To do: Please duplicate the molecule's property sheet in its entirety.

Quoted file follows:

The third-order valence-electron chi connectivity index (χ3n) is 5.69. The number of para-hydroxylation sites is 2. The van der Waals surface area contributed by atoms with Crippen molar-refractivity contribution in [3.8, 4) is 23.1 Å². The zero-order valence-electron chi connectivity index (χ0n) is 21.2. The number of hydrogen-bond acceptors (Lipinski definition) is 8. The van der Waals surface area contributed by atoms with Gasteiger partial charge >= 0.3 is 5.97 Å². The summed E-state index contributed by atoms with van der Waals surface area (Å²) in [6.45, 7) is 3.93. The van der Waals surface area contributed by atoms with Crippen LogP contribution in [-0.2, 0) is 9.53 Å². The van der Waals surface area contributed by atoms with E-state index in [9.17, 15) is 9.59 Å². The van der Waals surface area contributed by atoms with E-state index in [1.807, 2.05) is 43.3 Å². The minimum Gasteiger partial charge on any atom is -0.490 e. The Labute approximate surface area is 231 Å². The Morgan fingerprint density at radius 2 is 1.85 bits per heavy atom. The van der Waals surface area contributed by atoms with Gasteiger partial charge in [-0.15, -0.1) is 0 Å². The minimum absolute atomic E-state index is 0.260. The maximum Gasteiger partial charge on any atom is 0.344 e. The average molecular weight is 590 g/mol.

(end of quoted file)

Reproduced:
The third-order valence-electron chi connectivity index (χ3n) is 5.69. The number of para-hydroxylation sites is 2. The van der Waals surface area contributed by atoms with Crippen molar-refractivity contribution in [3.8, 4) is 23.1 Å². The zero-order valence-electron chi connectivity index (χ0n) is 21.2. The number of hydrogen-bond acceptors (Lipinski definition) is 8. The van der Waals surface area contributed by atoms with Gasteiger partial charge >= 0.3 is 5.97 Å². The summed E-state index contributed by atoms with van der Waals surface area (Å²) in [6.45, 7) is 3.93. The van der Waals surface area contributed by atoms with Crippen LogP contribution in [-0.2, 0) is 9.53 Å². The van der Waals surface area contributed by atoms with E-state index in [9.17, 15) is 9.59 Å². The van der Waals surface area contributed by atoms with E-state index in [1.807, 2.05) is 43.3 Å². The minimum Gasteiger partial charge on any atom is -0.490 e. The Labute approximate surface area is 231 Å². The Morgan fingerprint density at radius 2 is 1.85 bits per heavy atom. The van der Waals surface area contributed by atoms with Gasteiger partial charge in [-0.15, -0.1) is 0 Å². The minimum absolute atomic E-state index is 0.260. The maximum Gasteiger partial charge on any atom is 0.344 e. The average molecular weight is 590 g/mol.